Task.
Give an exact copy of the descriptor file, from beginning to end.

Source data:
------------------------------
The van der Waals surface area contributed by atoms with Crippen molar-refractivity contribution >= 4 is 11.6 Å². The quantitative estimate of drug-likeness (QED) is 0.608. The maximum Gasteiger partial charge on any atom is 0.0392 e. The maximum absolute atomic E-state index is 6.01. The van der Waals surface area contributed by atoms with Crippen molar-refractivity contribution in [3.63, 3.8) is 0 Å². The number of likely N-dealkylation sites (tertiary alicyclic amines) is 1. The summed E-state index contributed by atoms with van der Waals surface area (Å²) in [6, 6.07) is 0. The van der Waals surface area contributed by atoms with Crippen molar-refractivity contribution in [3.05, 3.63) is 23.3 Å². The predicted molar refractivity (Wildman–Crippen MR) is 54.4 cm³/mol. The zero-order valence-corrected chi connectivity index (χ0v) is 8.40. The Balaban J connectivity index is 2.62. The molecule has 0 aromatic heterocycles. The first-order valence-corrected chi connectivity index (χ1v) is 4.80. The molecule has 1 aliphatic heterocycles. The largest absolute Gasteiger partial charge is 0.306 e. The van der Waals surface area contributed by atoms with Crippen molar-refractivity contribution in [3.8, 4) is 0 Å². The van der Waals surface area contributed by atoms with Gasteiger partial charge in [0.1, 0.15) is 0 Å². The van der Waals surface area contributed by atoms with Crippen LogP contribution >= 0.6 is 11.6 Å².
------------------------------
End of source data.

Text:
The van der Waals surface area contributed by atoms with Crippen molar-refractivity contribution >= 4 is 11.6 Å². The quantitative estimate of drug-likeness (QED) is 0.608. The maximum Gasteiger partial charge on any atom is 0.0392 e. The maximum absolute atomic E-state index is 6.01. The van der Waals surface area contributed by atoms with Crippen molar-refractivity contribution in [3.63, 3.8) is 0 Å². The number of likely N-dealkylation sites (tertiary alicyclic amines) is 1. The summed E-state index contributed by atoms with van der Waals surface area (Å²) in [6, 6.07) is 0. The van der Waals surface area contributed by atoms with Crippen molar-refractivity contribution in [3.05, 3.63) is 23.3 Å². The predicted molar refractivity (Wildman–Crippen MR) is 54.4 cm³/mol. The zero-order valence-corrected chi connectivity index (χ0v) is 8.40. The Balaban J connectivity index is 2.62. The molecule has 0 aromatic heterocycles. The first-order valence-corrected chi connectivity index (χ1v) is 4.80. The molecule has 1 aliphatic heterocycles. The largest absolute Gasteiger partial charge is 0.306 e. The van der Waals surface area contributed by atoms with Crippen molar-refractivity contribution in [3.8, 4) is 0 Å². The van der Waals surface area contributed by atoms with Gasteiger partial charge in [0.1, 0.15) is 0 Å². The van der Waals surface area contributed by atoms with Crippen LogP contribution >= 0.6 is 11.6 Å².